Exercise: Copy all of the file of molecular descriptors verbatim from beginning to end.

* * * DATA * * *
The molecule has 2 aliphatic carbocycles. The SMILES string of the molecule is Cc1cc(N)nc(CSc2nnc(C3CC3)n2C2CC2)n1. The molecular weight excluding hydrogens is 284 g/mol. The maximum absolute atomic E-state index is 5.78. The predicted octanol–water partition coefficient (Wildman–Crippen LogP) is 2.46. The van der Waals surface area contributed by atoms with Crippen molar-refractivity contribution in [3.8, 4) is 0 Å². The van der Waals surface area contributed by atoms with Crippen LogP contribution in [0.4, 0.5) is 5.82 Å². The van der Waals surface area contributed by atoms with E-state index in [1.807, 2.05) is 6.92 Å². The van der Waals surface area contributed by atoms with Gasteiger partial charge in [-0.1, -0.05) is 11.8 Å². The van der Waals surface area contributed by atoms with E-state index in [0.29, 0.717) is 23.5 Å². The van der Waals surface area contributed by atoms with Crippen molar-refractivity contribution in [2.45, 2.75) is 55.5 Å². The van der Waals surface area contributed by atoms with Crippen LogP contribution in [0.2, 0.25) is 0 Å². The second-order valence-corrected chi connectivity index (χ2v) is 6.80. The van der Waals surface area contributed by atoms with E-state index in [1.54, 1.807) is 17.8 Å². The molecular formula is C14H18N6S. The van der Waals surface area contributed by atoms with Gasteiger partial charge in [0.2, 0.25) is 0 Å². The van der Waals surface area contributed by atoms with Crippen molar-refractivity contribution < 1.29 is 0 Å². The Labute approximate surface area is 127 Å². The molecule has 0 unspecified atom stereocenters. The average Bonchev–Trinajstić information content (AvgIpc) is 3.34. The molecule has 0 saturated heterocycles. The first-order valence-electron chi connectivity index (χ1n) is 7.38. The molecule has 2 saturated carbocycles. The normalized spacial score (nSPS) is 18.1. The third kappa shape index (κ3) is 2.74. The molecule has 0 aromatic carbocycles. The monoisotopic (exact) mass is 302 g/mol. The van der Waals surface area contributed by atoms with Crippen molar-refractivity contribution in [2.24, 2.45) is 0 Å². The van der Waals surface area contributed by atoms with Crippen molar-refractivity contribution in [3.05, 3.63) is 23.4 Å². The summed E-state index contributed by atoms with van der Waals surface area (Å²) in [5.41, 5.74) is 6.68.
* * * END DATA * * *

The molecule has 2 aliphatic carbocycles. The SMILES string of the molecule is Cc1cc(N)nc(CSc2nnc(C3CC3)n2C2CC2)n1. The molecular weight excluding hydrogens is 284 g/mol. The maximum absolute atomic E-state index is 5.78. The predicted octanol–water partition coefficient (Wildman–Crippen LogP) is 2.46. The van der Waals surface area contributed by atoms with Crippen molar-refractivity contribution in [3.8, 4) is 0 Å². The van der Waals surface area contributed by atoms with Crippen LogP contribution in [0.4, 0.5) is 5.82 Å². The van der Waals surface area contributed by atoms with E-state index in [1.807, 2.05) is 6.92 Å². The van der Waals surface area contributed by atoms with Gasteiger partial charge in [-0.1, -0.05) is 11.8 Å². The van der Waals surface area contributed by atoms with E-state index in [0.29, 0.717) is 23.5 Å². The van der Waals surface area contributed by atoms with Crippen molar-refractivity contribution in [2.45, 2.75) is 55.5 Å². The van der Waals surface area contributed by atoms with Crippen LogP contribution in [0.2, 0.25) is 0 Å². The second-order valence-corrected chi connectivity index (χ2v) is 6.80. The van der Waals surface area contributed by atoms with E-state index in [1.54, 1.807) is 17.8 Å². The molecular formula is C14H18N6S. The van der Waals surface area contributed by atoms with Gasteiger partial charge in [0.2, 0.25) is 0 Å². The van der Waals surface area contributed by atoms with Crippen molar-refractivity contribution < 1.29 is 0 Å². The Labute approximate surface area is 127 Å². The molecule has 0 unspecified atom stereocenters. The average Bonchev–Trinajstić information content (AvgIpc) is 3.34. The molecule has 0 saturated heterocycles. The first-order valence-electron chi connectivity index (χ1n) is 7.38. The molecule has 2 saturated carbocycles. The normalized spacial score (nSPS) is 18.1. The third kappa shape index (κ3) is 2.74. The molecule has 0 aromatic carbocycles. The monoisotopic (exact) mass is 302 g/mol. The van der Waals surface area contributed by atoms with Crippen molar-refractivity contribution in [2.24, 2.45) is 0 Å². The van der Waals surface area contributed by atoms with Crippen molar-refractivity contribution in [3.05, 3.63) is 23.4 Å². The summed E-state index contributed by atoms with van der Waals surface area (Å²) in [5.41, 5.74) is 6.68.